set foo = ...,
bar = ...

where something = ... and ...

This error marked the end of me using auto commit.

Just in case you don't get it. The client treated blank lines as the end of a query.


Ooh I have one (perhaps not a bug, but a mess-up nonetheless), back when I was still a student.

I'm not too sure how far I can disclose the details, but there was a group of (quite "fresh" and naive) CS students that got contracted to create a system to hold a picture-posting competition for employees of a (quite big) company; complete with multiple roles and permissions and such, while maintaining almost thousands of company branches. It worked well in dev... but the servers went down spectacularly on launch day.

Let's just say it involved showing a sophisticated dashboard aggregating data from multiple table joins without indexes, saving uploaded pictures (up to megabytes in size) in base64-encoded form on DB rows, doing many on-the-fly logic calculations... and PHP 5.


The ones I didn't fix yet. Sneaky little bastards.


In my first job back in the mid 90’s I was working on a program that would send a fax to every contact in our database. I started the execution so that it would run overnight. The next day we got a very angry call from the first contact in the list. Their entire roll of fax paper was on the floor. They had received our fax repeatedly until running out of paper.

Upon reviewing my code, I discovered that I had forgotten the line of code that moves to the next record in the while-not-at-end loop.


I once wrote an SQL query to fix reversed endian inserted values due to a bug. It worked great for the incorrect values, but unfortunately it set all values that were correct to null, which was more than 99% of the data. Fortunately there was a backup, although it was not the fastest and took 2 days to restore.


Me and some other developer working on separate parts of our app introduced the same bug. It was quite trivial, we both forgot to close resources which we should've closed. The problem is, my code was triggered by an external app constantly updating users and her code was triggered every few minutes by users working with our app. We had to restart the server every 4 hours or so for a couple of weeks until we figured out what was the problem


I was writting a music organizer, and a little bug deleted all my music (about 1200 mp3 files). The good part: it took only 25s.


I essentially wrote this somewhere in a Python codebase

while (some_cond):
   # Some code

Bug: some_cond was always initialized as 0 before the loop. So the code in the loop never ran.

Kept pulling my hair out till I was nearly bald before I realised it πŸ˜‚


I wrote some code that had a setState in the render(). Function with the setState was hitting a client's service which was taken down within an hour after we released and we didn't realize that until the client told us!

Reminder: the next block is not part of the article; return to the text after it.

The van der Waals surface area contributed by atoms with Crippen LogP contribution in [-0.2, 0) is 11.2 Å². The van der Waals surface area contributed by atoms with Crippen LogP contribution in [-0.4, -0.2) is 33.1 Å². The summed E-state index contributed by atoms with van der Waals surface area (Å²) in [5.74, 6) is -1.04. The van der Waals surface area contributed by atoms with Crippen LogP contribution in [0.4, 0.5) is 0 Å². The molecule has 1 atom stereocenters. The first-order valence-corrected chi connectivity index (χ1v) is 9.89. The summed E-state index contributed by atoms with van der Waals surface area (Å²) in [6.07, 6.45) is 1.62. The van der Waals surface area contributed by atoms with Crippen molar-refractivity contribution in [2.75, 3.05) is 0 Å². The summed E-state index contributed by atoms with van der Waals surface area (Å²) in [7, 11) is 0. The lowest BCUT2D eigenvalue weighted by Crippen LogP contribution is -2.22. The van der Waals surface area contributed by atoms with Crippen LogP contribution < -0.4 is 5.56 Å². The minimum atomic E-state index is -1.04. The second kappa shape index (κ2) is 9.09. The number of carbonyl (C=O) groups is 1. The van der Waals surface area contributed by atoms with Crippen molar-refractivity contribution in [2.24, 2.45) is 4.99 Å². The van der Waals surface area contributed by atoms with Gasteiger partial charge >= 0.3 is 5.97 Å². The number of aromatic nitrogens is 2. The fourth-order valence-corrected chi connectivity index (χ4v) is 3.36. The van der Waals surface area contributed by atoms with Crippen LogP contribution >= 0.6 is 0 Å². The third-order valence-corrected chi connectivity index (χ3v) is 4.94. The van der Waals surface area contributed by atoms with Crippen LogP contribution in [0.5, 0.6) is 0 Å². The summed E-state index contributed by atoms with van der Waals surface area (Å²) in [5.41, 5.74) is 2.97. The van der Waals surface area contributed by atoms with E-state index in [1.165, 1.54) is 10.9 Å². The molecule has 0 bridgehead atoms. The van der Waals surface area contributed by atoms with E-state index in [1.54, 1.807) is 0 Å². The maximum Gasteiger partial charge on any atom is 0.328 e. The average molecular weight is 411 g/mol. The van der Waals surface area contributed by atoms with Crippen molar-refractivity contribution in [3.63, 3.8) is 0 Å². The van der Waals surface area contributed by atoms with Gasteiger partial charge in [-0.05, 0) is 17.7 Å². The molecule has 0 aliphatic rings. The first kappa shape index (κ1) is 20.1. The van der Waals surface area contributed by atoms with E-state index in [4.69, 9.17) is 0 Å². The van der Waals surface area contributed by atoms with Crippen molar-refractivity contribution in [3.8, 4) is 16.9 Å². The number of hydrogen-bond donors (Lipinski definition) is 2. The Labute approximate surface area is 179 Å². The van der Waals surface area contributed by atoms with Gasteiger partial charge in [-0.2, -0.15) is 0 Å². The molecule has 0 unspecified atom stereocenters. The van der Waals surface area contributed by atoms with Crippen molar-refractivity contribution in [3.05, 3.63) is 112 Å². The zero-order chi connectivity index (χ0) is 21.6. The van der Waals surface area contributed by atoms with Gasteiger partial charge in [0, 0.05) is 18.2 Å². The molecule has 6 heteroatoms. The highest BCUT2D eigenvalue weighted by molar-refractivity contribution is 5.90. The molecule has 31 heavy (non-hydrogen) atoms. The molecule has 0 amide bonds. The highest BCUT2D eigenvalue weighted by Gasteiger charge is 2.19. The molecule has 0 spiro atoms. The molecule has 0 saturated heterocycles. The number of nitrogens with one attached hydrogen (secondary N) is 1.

Not the worst, but was definitely silly!


I took the company out of Google search.

I was working for a multinational company. This company relied heavily on being on the front page for multiple products.

They have sites for each country, for i18n, all generated from the same ASP.NET MVC code and a CMS.

One country requested us to allow a product page that wasn't index at all to be indexed for that country.

Somehow my logic removed all indexing from all products, except for that country. It was something that couldn't be tested by QA as indexing was turned off for that env.

It wasn't caught for a few days until one of the higher-ups, think C*O, noticed. There was a frantic rush to fix it.


I was working for a company that was making accounting SW for a middle size logistics company. I needed to convert one Table into another. The table contained purchase orders for the last 6 months. I wrote a code and went home in the evening. There was no validation team in my company, everything went straight to production (how foolish!). I woke up at 5am and realized that I'd messed up in the code, which was about to be deployed at 8am. Dressed up quickly, went to the office, fixed a bug and saved the day. If I hadn't do that the company might have had IRS audit within next few months, due to the missing money. There were few millions dollars in danger and probably someone would go to jail. Never again I have worked in a company without a validation team.


Ooh I gave users access to upload any kind of file in a Profile Photo Upload feature. Some uploaded a script and got access to our database. The good thing, my uploads are really safe now πŸ˜‚πŸ˜‚


I have two stories:

  1. On my shared hosting where I had few websties, I've created trypython where I executed commands on the server (using CGI) and I thought that I've secured the thing even that someone on StackOverflow said that it's not possible to sandbox standalone python. You couldn't directly import modules that execute shell commands or other modules that import it. I thought it was ok until someone wipe out whole disk for my account.

  2. On my old old laptop I had Linux installed and I was running out of disk space on my root partition, the /home/ partition still have room so I moved /tmp directory to /home and created symlink in place of original directory. It was working fine but then I needed more space, so I moved /usr directory and while moving my whole installation was broken because commands could not find shared libraries /usr/lib, I was only able to use apps that where already running. I had broken CD and it was not possible to boot from USB and didn't have external drive to backup my data. I thought that machine was broken because it had non-SATA DVD drive and you could only buy new Sata DVD. Fortunately I had firefox running with fireFTP and connected, via WiFI, with ftp to my mother laptop, where I installed ftp server and backup all the data. Few years later I bought used DVD Drive that was working with that laptop and give it to my mother.